Top grocer Tesco has unveiled “a vast new price-lock commitment” and increased hourly-pay pay for the second time this year as the cost of living crunch hits consumers and colleagues alike.

Tesco storefront

Tesco is freezing the prices of approximately 1,000 everyday products

Tesco revealed the initiatives as it reported a fall in first-half profits, caused in part by the impact of inflation but primarily by a decline in year-on year-volumes as conditions normalised in the aftermath of the pandemic. Adjusted operating profit fell 9.8% to £1.32bn, on group sales 3.1% up to £28.18bn.

Tesco is freezing the prices of approximately 1,000 everyday products, such as McCain Home Chips, until 2023, strengthening its overall price proposition which includes Aldi Price Match and Clubcard Prices.

Next month the grocer will up its basic hourly pay rate in stores by 20p to £10.30, or £10.98 in London. Hourly rates at Tesco will then have increased nearly 8% this year.

The measures reflect volatile and tough trading conditions. Tesco said that “post-pandemic normalisation has been compounded by cost-of-living driven changes in customer behaviour” and that cost inflation was “significant”.

The retailer anticipates that full-year retail adjusted operating profit will come in at the lower end of guidance, between £2.4bn and £2.5bn. Tesco cautioned: “Significant uncertainties in the external environment still exist, most notably how consumer behaviour continues to evolve.”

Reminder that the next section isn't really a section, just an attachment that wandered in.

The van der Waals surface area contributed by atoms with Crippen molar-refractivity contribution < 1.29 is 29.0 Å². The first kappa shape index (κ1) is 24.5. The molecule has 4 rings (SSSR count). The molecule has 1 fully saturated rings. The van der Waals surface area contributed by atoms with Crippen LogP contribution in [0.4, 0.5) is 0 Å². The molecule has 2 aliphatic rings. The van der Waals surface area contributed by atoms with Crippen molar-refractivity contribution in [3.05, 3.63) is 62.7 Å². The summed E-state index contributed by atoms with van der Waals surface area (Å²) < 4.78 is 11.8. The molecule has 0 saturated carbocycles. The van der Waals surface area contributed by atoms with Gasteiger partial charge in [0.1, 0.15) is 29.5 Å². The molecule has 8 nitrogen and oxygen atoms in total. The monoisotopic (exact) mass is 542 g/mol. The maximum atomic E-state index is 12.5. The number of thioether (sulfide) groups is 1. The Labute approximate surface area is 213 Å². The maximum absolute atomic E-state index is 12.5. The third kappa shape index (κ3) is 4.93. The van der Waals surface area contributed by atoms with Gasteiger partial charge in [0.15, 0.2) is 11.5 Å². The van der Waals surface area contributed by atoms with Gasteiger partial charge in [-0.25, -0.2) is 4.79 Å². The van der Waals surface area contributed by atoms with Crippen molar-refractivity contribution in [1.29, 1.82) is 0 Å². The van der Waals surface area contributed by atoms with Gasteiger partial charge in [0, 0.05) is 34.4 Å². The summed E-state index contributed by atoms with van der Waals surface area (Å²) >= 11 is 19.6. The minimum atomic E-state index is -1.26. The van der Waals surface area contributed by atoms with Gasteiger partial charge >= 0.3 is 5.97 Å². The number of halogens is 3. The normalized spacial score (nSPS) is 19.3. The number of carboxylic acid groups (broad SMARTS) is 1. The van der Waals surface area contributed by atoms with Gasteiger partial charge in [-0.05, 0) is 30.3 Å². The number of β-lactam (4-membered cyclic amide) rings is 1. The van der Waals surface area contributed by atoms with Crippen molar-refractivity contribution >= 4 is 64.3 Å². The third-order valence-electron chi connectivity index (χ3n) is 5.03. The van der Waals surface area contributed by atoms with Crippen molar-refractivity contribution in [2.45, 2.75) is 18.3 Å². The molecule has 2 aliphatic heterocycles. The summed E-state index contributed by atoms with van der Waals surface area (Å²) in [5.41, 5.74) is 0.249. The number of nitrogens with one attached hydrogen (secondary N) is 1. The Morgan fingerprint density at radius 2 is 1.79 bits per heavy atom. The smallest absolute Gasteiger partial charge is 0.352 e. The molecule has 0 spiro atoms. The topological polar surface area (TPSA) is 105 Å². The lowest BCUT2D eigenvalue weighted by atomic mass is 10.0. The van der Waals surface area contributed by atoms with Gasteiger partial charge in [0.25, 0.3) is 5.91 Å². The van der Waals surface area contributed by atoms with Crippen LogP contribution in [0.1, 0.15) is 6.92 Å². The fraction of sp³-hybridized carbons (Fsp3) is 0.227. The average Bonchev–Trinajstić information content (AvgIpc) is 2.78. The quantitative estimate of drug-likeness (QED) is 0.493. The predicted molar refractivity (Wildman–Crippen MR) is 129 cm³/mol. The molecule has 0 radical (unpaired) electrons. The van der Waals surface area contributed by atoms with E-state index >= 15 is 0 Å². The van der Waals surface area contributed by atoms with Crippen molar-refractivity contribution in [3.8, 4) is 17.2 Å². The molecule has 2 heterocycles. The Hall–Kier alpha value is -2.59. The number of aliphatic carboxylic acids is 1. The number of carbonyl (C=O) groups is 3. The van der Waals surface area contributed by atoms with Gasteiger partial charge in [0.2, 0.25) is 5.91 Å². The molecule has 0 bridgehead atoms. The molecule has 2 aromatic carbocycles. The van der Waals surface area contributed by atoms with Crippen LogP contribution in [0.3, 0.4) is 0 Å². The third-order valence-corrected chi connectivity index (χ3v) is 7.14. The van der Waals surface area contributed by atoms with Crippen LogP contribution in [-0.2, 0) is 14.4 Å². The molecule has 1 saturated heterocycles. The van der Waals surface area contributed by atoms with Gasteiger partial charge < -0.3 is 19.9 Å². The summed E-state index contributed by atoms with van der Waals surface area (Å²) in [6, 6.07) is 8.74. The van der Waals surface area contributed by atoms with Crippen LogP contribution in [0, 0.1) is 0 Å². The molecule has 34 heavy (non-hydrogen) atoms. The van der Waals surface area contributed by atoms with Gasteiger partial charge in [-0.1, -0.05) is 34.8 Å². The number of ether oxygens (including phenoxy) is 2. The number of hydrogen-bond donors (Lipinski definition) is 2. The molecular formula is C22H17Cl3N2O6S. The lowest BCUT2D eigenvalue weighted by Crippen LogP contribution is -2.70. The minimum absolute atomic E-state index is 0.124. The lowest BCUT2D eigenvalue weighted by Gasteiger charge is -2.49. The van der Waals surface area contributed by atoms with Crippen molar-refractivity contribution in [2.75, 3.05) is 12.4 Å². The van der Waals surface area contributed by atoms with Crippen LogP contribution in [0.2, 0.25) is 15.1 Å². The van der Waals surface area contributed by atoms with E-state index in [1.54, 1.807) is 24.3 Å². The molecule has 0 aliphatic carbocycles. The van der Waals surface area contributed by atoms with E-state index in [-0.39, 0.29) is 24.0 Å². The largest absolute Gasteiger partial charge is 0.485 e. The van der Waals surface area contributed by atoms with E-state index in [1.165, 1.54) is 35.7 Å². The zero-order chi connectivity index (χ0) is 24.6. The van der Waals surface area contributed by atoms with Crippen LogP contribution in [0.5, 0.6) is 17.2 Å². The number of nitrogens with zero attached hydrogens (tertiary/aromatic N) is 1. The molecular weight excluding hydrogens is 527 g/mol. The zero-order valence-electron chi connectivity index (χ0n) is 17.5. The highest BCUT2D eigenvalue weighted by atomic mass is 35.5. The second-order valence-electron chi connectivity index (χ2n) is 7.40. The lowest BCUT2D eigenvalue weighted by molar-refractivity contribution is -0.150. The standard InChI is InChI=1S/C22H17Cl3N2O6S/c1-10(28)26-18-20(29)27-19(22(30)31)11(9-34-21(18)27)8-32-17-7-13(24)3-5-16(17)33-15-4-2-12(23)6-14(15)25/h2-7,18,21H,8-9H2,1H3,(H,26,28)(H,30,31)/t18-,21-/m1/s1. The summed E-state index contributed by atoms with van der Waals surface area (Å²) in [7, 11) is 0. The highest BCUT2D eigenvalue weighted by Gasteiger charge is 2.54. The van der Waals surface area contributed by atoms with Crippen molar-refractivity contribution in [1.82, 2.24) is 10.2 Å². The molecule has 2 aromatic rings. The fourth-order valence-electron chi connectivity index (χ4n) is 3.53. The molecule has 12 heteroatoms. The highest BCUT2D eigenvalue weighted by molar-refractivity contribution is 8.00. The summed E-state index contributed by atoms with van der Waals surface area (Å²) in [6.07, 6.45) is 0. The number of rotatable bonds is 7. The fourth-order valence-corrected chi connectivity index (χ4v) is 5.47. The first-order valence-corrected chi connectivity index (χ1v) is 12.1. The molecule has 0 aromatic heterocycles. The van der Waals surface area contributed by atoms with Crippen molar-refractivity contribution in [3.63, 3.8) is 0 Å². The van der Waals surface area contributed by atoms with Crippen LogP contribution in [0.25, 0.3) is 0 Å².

Chief executive Ken Murphy said: “We know our customers are facing a tough time and watching every penny to make ends meet. That’s why we’re working relentlessly to keep the cost of the weekly shop as affordable as possible. We’re also investing significantly in our colleagues, with a further boost to pay.

“By staying laser-focused on value and sticking to our strategy of inflating a little bit less and a little bit later, our price position has got even more competitive. Customers are seeking out the quality and value of our own brand ranges as they work to make their money go further, whether they are switching from branded products, between categories or cutting back on eating out.

“As we look to the second half, cost inflation remains significant, and it is too early to predict how customers will adapt to ongoing changes in the market. Despite these uncertainties, our priorities are clear. We have the right long-term strategy and we will continue to balance the needs of all of our stakeholders. Most importantly, we will stay focused on delivering value for our customers and supporting them in every way we can.”

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